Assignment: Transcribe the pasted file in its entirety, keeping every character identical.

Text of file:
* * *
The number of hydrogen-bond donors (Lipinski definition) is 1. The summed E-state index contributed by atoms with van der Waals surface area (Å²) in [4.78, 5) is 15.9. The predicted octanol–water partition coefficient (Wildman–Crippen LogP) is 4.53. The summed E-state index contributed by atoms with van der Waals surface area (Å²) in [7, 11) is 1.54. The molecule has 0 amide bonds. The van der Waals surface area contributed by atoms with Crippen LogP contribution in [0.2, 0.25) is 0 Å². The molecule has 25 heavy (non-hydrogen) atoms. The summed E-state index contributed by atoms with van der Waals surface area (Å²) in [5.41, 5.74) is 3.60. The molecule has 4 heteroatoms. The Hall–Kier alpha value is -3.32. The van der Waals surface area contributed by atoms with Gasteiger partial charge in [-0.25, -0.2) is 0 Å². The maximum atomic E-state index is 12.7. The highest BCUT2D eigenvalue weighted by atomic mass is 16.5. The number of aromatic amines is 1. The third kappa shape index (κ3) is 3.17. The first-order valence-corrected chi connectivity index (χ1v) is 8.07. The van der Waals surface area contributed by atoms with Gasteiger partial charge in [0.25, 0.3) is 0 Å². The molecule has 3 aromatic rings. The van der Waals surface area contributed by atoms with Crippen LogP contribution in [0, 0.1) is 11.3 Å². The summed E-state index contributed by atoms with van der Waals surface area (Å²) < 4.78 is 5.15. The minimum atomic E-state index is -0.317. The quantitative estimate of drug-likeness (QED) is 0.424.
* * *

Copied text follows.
The number of hydrogen-bond donors (Lipinski definition) is 1. The summed E-state index contributed by atoms with van der Waals surface area (Å²) in [4.78, 5) is 15.9. The predicted octanol–water partition coefficient (Wildman–Crippen LogP) is 4.53. The summed E-state index contributed by atoms with van der Waals surface area (Å²) in [7, 11) is 1.54. The molecule has 0 amide bonds. The van der Waals surface area contributed by atoms with Crippen LogP contribution in [0.2, 0.25) is 0 Å². The molecule has 25 heavy (non-hydrogen) atoms. The summed E-state index contributed by atoms with van der Waals surface area (Å²) in [5.41, 5.74) is 3.60. The molecule has 4 heteroatoms. The Hall–Kier alpha value is -3.32. The van der Waals surface area contributed by atoms with Gasteiger partial charge in [-0.25, -0.2) is 0 Å². The maximum atomic E-state index is 12.7. The highest BCUT2D eigenvalue weighted by atomic mass is 16.5. The number of aromatic amines is 1. The third kappa shape index (κ3) is 3.17. The first-order valence-corrected chi connectivity index (χ1v) is 8.07. The van der Waals surface area contributed by atoms with Gasteiger partial charge in [0.25, 0.3) is 0 Å². The molecule has 3 aromatic rings. The van der Waals surface area contributed by atoms with Crippen LogP contribution in [0, 0.1) is 11.3 Å². The summed E-state index contributed by atoms with van der Waals surface area (Å²) < 4.78 is 5.15. The minimum atomic E-state index is -0.317. The quantitative estimate of drug-likeness (QED) is 0.424.